5 Ways To Improve Your Concert Photography Skills
By EyeEm Team - 5 min read
We caught up with concert photographer Guy Prives to get some tips on how to get the best shots at live events or concerts.
You are at your dream show and it’s better than you ever imagined. Naturally, you want to capture this moment. But so often, when we shakily raise our camera phones above our heads, the results are less than great. We caught up with concert photographer Guy Privesto get some tips on how to get the best shots at live events or concerts.
The main problem with concert photography is uncertainty.
As a concert photographer, you lack even the most fundamental control of your subjects. The light (or lack of light) fluctuates. People move. Your shooting location varies, and it isn’t always up to you. Everything can change, and most of the time, everything moves really fast. The best moments to catch (singer jumping, throwing a guitar, a special moment of interaction with another band member) are usually unexpected and fleeting.
How can you counter this, and capture the great moments? There’s a saying: The best camera out there is the one you have with you. My iPhone is always with me, unlike my other cameras, and I find myself capturing a lot of moments with it. Here are my top tips for really making the most of these shots.
1. Look at the light and understand it. And avoid using the flash.
Think of the light as a friend, not as an enemy. When I started shooting concerts, I found myself getting frustrated with the lack of lights. Now, the person I most appreciate at a show and owe a lot of frames to is the light technician. For this reason, I’d recommend you don’t use the flash. Best case scenario? It will light the back of the head of the person in front of you, or just show you the smoke from the band.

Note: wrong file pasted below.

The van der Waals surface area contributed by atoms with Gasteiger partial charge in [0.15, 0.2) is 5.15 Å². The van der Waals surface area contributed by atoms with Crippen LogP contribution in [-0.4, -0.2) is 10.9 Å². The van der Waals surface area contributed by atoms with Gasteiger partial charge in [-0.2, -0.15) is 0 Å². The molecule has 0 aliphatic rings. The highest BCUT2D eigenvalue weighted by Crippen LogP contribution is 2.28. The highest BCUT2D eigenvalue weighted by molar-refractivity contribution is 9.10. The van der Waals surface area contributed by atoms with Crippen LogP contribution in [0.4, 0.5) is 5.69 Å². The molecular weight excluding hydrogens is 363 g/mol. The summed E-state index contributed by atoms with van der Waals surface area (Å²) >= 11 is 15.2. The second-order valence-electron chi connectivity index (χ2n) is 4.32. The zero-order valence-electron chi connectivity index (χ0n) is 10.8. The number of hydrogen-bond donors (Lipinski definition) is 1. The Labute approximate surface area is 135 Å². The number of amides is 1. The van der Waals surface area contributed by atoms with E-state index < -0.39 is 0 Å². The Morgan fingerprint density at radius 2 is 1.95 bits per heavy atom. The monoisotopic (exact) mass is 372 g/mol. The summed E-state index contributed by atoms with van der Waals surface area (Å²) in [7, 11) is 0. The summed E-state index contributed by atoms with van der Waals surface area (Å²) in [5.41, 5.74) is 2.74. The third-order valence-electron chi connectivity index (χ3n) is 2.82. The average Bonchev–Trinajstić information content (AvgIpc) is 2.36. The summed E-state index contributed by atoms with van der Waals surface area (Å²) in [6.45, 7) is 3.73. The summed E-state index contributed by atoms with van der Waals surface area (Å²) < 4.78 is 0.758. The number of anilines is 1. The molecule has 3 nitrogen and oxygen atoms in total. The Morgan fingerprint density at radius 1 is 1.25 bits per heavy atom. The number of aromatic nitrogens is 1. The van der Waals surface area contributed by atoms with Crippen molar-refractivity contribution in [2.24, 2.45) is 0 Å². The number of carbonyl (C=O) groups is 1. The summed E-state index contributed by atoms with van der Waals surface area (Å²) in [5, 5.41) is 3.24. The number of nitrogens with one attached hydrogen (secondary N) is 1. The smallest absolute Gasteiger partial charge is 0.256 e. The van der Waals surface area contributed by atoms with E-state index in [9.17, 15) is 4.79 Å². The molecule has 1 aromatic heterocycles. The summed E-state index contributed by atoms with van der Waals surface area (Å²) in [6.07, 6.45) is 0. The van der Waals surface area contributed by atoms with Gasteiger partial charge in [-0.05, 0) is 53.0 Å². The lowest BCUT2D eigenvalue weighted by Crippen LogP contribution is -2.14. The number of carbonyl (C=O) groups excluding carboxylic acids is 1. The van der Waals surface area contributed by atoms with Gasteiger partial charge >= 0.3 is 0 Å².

Lack of light can give you an opportunity for an interesting silhouette, or an element of drama, and you can use the lights to frame the singer OR as part of the composition. The stage lights are also really important.
2. Snap through the blur.
When there is not enough light, your smartphone makes the exposure longer, which creates slightly blurry pictures. To counter this, I take several photos in a row. The hope is one will be sharp, and then this is the one you can use.
3. Don’t use the zoom.
Do not use the zoom: Unlike with your pocket camera, the zoom in your smartphone is digital. Using it will harm the quality of your photo because it functions like a crop and enlarges the image, rather than a true zoom.
4. Don’t be afraid to wait.
Don’t be afraid to wait for the right light for your desired photo. If you want to see the entire band, then wait for the right moment with good lighting and just than make your shot. You can often anticipate when it should be (between songs/at the last song/on specific beats on the song).
5. Take a second to compose.
The briefest of seconds can make a real difference. Remember to take a second to think before the shot, about how you want to compose the photo. Focus on where you want each element in the frame to be, and go from there.
Ordinary things can become extraordinary when captured through the camera’s lens. A concert is anything but ordinary and your point of view is unique, even if it isn’t front row. Try to look for a unique point of view that can make whatever you are shooting more interesting and not in the obvious way that everyone is used to seeing it.
Thanks Guy! Guy Prives is one of Israel’s most inspirational live performance photographers. He also teaches photography at Galitz School of Photography. Check out his websiteor connect with him on Facebook.
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